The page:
"Some of them you have to harvest the whole plant straight away. And things like the indigo, you have to process it immediately. You can freeze it, but we haven't currently got facilities for that," says Helen. "Other plants like the coreopsis, it's basically like deadheading the flowers. And then we store those in vegetable bags, and dry them out in our hot box. Then those are stored in an airtight container so that we've eventually got enough to dye some items of costume. Then you soak them, put them in water, it's a bit like making tea."

Helen also explains the more complicated process around indigo and woad, which use oxidation and fermentation to create their rich blue colours. Although indigo powder is blue, it won't dye fabric without other scientific processes. First, the indigo needs a reducing agent such as fructose, henna powder or madder root to ensure it properly dissolves in an alkaline base, which is created using calcium hydroxide. The combination of the indigo into the alkaline turns the dye bath a yellow-green colour ready for dyeing. Finally, it's the introduction of oxygen, either when the fabric is removed from the dyeing vat or placed in a water bath, which then turns the fabric blue, as if by magic.

Blue dyes
Helen's experiment book keeps a log of plant usage, solution strength, materials test-dyed and dyeing time to achieve different results

The project is inspired by the RSC's commitment to the Theatre Green Book, a working document used across the theatre sector to set standards for making productions, theatre buildings and front of house and catering operations more sustainable.

"We're so grateful to our colleagues for all of their support with this project," says Lisa. "Our Environmental Manager Liz really encouraged us to go for it, and our gardener Rob has been so patient, working and mowing around our beds and wildflower meadow experiments. Not only that, but they dug into their budget for some tools and a small shed for us. Without them, we couldn't have done this!"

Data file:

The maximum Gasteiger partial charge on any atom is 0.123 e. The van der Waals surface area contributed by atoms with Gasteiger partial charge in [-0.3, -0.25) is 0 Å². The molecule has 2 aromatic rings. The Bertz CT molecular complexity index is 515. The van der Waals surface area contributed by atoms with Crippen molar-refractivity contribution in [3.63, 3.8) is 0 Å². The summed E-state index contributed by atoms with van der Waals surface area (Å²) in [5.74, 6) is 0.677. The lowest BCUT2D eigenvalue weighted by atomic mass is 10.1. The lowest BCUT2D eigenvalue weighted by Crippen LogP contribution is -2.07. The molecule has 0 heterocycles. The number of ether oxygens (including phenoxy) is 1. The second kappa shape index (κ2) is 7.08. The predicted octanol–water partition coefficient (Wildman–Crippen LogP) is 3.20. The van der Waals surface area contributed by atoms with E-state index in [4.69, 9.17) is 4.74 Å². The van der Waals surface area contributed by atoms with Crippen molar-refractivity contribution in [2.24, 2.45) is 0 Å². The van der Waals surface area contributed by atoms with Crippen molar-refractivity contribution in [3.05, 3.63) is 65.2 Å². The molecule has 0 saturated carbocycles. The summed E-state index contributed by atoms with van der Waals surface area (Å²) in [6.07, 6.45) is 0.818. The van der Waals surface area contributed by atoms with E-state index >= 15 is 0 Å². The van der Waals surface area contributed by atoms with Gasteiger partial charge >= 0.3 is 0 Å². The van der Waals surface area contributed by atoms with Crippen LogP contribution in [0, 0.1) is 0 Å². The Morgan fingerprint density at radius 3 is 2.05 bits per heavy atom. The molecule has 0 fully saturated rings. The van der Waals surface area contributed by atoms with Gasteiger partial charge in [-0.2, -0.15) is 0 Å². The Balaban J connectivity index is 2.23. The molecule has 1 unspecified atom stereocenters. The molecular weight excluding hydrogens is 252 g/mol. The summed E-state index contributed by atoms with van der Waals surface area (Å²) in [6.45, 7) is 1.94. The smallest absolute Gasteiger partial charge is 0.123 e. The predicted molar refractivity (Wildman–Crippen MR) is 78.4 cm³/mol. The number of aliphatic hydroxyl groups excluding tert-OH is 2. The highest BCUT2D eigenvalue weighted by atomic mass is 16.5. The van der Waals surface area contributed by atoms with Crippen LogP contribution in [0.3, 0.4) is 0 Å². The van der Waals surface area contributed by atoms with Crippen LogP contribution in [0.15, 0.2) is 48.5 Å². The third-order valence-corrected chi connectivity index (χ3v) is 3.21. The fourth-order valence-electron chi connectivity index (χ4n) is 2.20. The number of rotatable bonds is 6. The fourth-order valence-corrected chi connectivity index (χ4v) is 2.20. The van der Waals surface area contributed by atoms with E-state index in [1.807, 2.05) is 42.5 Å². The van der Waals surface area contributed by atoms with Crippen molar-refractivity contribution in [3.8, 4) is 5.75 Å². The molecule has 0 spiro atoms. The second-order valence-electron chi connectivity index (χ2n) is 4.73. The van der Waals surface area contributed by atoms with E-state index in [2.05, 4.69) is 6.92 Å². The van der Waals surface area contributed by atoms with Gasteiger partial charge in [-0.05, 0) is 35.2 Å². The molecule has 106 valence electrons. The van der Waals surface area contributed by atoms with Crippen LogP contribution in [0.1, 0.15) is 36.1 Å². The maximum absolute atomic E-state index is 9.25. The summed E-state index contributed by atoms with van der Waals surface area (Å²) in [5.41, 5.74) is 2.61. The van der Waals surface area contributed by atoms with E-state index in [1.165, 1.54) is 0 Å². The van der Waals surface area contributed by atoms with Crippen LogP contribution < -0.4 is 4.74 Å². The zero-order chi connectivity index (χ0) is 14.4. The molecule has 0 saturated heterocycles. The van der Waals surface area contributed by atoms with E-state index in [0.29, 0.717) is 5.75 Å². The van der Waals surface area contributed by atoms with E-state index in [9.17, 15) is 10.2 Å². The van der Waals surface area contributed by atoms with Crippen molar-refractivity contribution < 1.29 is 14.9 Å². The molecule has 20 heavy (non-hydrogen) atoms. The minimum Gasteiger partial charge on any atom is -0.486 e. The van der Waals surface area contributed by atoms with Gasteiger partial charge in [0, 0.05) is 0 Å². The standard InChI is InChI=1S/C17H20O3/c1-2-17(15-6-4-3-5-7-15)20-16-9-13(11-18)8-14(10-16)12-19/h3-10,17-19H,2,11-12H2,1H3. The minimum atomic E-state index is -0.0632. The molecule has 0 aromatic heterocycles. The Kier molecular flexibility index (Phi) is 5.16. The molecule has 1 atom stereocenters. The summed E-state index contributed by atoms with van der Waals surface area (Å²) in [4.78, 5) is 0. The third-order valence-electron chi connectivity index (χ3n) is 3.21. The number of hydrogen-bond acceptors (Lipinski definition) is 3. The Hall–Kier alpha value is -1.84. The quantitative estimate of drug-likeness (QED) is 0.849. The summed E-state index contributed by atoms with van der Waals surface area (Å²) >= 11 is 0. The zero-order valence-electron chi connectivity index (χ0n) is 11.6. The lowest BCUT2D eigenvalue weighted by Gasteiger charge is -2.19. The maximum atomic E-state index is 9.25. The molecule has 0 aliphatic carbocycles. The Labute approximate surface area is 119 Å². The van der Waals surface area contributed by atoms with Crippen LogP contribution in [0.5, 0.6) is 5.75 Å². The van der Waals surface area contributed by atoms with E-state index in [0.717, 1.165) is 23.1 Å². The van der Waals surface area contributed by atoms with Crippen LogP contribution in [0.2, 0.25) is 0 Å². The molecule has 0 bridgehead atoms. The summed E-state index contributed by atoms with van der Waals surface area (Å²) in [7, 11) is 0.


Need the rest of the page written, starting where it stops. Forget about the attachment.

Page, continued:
Although a small trial garden now, Lisa and Helen are dreaming bigger, with plans to extend the dye beds next year and plant a riot of colourful plants across the garden designed to promote mental well-being and encourage bees and hoverflies.

"We've been merrily collecting seeds from everything so that we've got seeds for next year and hopefully grow double the amount of plants next year. We've got other areas of the garden where people can sit and look at the colour, a bug hotel built using materials that we found on site and our water harvesting as well."

For now, the project is an exploration of how different fabrics react to the homegrown dyes and how feasible dyeing at scale could be in the future. But perhaps one day the fruits of this garden could go from seed to stage.

Lisa, RSC Operations Apprentice

'It's been a source of great joy for me. I had no idea how Helen was going to use everything, and she's an inspiration because she's coming up with so many different ways of using the plants. So that's all really exciting for the future. We've got new companies coming to the RSC all the time. Now, in that first week when they arrive we can say to their designers, come and have a look at the garden and see what could be possible one day.'

Japanese indigo, also known as dyer’s knotweed, is related to rhubarb and dock and produces a vibrant blue colour for dyeing